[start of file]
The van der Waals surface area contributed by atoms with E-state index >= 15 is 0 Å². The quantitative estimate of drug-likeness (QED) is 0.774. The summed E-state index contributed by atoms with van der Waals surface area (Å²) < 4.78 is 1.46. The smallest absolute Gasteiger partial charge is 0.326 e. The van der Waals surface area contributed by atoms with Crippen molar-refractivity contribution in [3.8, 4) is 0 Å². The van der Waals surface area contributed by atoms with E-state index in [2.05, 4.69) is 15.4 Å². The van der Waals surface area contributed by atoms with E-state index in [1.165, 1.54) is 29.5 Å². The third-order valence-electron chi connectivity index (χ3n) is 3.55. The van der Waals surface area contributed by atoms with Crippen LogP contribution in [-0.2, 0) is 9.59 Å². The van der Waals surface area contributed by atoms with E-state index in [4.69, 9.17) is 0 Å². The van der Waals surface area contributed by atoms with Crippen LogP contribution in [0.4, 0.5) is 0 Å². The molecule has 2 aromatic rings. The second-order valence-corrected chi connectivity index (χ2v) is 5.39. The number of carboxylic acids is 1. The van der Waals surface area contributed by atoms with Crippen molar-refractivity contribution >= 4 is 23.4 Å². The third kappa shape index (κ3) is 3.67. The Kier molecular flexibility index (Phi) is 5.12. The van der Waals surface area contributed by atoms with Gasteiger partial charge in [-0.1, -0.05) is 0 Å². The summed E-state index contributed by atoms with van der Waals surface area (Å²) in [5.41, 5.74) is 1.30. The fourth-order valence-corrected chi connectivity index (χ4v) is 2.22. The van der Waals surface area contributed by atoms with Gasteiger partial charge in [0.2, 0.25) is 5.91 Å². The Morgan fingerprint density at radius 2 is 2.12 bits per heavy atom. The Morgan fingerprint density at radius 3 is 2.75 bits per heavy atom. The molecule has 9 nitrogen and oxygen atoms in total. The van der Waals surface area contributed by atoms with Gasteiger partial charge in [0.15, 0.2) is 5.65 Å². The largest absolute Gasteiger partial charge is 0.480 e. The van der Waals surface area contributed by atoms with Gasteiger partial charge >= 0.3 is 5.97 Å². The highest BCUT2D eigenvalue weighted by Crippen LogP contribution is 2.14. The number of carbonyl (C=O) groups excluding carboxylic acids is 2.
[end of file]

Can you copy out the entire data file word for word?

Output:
The van der Waals surface area contributed by atoms with E-state index >= 15 is 0 Å². The quantitative estimate of drug-likeness (QED) is 0.774. The summed E-state index contributed by atoms with van der Waals surface area (Å²) < 4.78 is 1.46. The smallest absolute Gasteiger partial charge is 0.326 e. The van der Waals surface area contributed by atoms with Crippen molar-refractivity contribution in [3.8, 4) is 0 Å². The van der Waals surface area contributed by atoms with E-state index in [2.05, 4.69) is 15.4 Å². The van der Waals surface area contributed by atoms with E-state index in [1.165, 1.54) is 29.5 Å². The third-order valence-electron chi connectivity index (χ3n) is 3.55. The van der Waals surface area contributed by atoms with Crippen LogP contribution in [-0.2, 0) is 9.59 Å². The van der Waals surface area contributed by atoms with E-state index in [4.69, 9.17) is 0 Å². The van der Waals surface area contributed by atoms with Crippen LogP contribution in [0.4, 0.5) is 0 Å². The molecule has 2 aromatic rings. The second-order valence-corrected chi connectivity index (χ2v) is 5.39. The number of carboxylic acids is 1. The van der Waals surface area contributed by atoms with Crippen molar-refractivity contribution >= 4 is 23.4 Å². The third kappa shape index (κ3) is 3.67. The Kier molecular flexibility index (Phi) is 5.12. The van der Waals surface area contributed by atoms with Gasteiger partial charge in [-0.1, -0.05) is 0 Å². The summed E-state index contributed by atoms with van der Waals surface area (Å²) in [5.41, 5.74) is 1.30. The fourth-order valence-corrected chi connectivity index (χ4v) is 2.22. The van der Waals surface area contributed by atoms with Gasteiger partial charge in [0.2, 0.25) is 5.91 Å². The Morgan fingerprint density at radius 2 is 2.12 bits per heavy atom. The Morgan fingerprint density at radius 3 is 2.75 bits per heavy atom. The molecule has 9 nitrogen and oxygen atoms in total. The van der Waals surface area contributed by atoms with Gasteiger partial charge in [0.15, 0.2) is 5.65 Å². The largest absolute Gasteiger partial charge is 0.480 e. The van der Waals surface area contributed by atoms with Gasteiger partial charge >= 0.3 is 5.97 Å². The highest BCUT2D eigenvalue weighted by Crippen LogP contribution is 2.14. The number of carbonyl (C=O) groups excluding carboxylic acids is 2.